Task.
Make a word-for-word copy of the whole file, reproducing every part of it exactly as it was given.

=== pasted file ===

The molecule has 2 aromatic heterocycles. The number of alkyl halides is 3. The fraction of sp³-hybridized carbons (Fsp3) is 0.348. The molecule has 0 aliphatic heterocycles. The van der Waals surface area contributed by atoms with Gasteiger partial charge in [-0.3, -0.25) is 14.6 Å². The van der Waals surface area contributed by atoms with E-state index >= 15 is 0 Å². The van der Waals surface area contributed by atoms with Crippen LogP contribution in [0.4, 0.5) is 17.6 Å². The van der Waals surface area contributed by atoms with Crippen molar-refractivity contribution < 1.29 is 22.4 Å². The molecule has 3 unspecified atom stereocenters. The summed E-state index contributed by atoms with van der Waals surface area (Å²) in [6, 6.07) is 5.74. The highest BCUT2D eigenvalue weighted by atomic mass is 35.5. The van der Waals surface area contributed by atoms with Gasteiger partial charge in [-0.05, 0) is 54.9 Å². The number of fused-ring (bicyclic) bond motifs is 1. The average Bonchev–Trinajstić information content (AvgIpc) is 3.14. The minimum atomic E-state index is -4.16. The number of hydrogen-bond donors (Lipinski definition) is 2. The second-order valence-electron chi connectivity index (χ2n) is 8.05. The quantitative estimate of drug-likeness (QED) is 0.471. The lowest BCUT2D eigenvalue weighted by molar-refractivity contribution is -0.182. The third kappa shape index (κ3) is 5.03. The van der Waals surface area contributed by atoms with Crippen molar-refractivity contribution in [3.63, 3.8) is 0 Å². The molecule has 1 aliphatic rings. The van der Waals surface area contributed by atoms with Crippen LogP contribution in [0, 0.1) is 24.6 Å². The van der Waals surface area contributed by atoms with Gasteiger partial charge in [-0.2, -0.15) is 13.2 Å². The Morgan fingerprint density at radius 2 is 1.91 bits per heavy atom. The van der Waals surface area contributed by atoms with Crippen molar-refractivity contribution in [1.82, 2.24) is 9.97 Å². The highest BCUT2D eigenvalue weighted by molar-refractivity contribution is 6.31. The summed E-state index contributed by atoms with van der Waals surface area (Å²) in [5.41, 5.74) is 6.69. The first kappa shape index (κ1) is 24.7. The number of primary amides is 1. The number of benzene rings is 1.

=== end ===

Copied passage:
The molecule has 2 aromatic heterocycles. The number of alkyl halides is 3. The fraction of sp³-hybridized carbons (Fsp3) is 0.348. The molecule has 0 aliphatic heterocycles. The van der Waals surface area contributed by atoms with Gasteiger partial charge in [-0.3, -0.25) is 14.6 Å². The van der Waals surface area contributed by atoms with E-state index >= 15 is 0 Å². The van der Waals surface area contributed by atoms with Crippen LogP contribution in [0.4, 0.5) is 17.6 Å². The van der Waals surface area contributed by atoms with Crippen molar-refractivity contribution < 1.29 is 22.4 Å². The molecule has 3 unspecified atom stereocenters. The summed E-state index contributed by atoms with van der Waals surface area (Å²) in [6, 6.07) is 5.74. The highest BCUT2D eigenvalue weighted by atomic mass is 35.5. The van der Waals surface area contributed by atoms with Gasteiger partial charge in [-0.05, 0) is 54.9 Å². The number of fused-ring (bicyclic) bond motifs is 1. The average Bonchev–Trinajstić information content (AvgIpc) is 3.14. The minimum atomic E-state index is -4.16. The number of hydrogen-bond donors (Lipinski definition) is 2. The second-order valence-electron chi connectivity index (χ2n) is 8.05. The quantitative estimate of drug-likeness (QED) is 0.471. The lowest BCUT2D eigenvalue weighted by molar-refractivity contribution is -0.182. The third kappa shape index (κ3) is 5.03. The van der Waals surface area contributed by atoms with Crippen molar-refractivity contribution in [3.63, 3.8) is 0 Å². The molecule has 1 aliphatic rings. The van der Waals surface area contributed by atoms with Crippen LogP contribution in [0, 0.1) is 24.6 Å². The van der Waals surface area contributed by atoms with Gasteiger partial charge in [-0.2, -0.15) is 13.2 Å². The Morgan fingerprint density at radius 2 is 1.91 bits per heavy atom. The van der Waals surface area contributed by atoms with Crippen molar-refractivity contribution in [1.82, 2.24) is 9.97 Å². The highest BCUT2D eigenvalue weighted by molar-refractivity contribution is 6.31. The summed E-state index contributed by atoms with van der Waals surface area (Å²) in [5.41, 5.74) is 6.69. The first kappa shape index (κ1) is 24.7. The number of primary amides is 1. The number of benzene rings is 1.